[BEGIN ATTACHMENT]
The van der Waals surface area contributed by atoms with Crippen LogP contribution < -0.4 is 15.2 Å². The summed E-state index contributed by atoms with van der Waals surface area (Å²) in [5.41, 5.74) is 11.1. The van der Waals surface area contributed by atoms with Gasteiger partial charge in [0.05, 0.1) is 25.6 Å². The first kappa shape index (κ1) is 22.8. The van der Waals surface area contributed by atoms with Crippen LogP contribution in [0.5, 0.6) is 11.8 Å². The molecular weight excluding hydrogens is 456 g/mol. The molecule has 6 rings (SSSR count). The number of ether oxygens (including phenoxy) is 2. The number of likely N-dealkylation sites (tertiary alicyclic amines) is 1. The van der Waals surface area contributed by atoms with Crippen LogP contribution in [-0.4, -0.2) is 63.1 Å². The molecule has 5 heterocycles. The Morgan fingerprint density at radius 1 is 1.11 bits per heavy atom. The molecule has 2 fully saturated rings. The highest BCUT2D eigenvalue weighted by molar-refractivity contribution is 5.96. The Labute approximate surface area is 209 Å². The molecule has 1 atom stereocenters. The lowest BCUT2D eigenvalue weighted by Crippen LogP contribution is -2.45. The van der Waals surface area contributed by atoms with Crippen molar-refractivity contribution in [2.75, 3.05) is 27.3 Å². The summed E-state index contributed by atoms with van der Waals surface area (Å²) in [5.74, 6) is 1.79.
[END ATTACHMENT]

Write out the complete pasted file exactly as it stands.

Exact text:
The van der Waals surface area contributed by atoms with Crippen LogP contribution < -0.4 is 15.2 Å². The summed E-state index contributed by atoms with van der Waals surface area (Å²) in [5.41, 5.74) is 11.1. The van der Waals surface area contributed by atoms with Gasteiger partial charge in [0.05, 0.1) is 25.6 Å². The first kappa shape index (κ1) is 22.8. The van der Waals surface area contributed by atoms with Crippen LogP contribution in [0.5, 0.6) is 11.8 Å². The molecular weight excluding hydrogens is 456 g/mol. The molecule has 6 rings (SSSR count). The number of ether oxygens (including phenoxy) is 2. The number of likely N-dealkylation sites (tertiary alicyclic amines) is 1. The van der Waals surface area contributed by atoms with Crippen LogP contribution in [-0.4, -0.2) is 63.1 Å². The molecule has 5 heterocycles. The Morgan fingerprint density at radius 1 is 1.11 bits per heavy atom. The molecule has 2 fully saturated rings. The highest BCUT2D eigenvalue weighted by molar-refractivity contribution is 5.96. The Labute approximate surface area is 209 Å². The molecule has 1 atom stereocenters. The lowest BCUT2D eigenvalue weighted by Crippen LogP contribution is -2.45. The van der Waals surface area contributed by atoms with Crippen molar-refractivity contribution in [2.75, 3.05) is 27.3 Å². The summed E-state index contributed by atoms with van der Waals surface area (Å²) in [5.74, 6) is 1.79.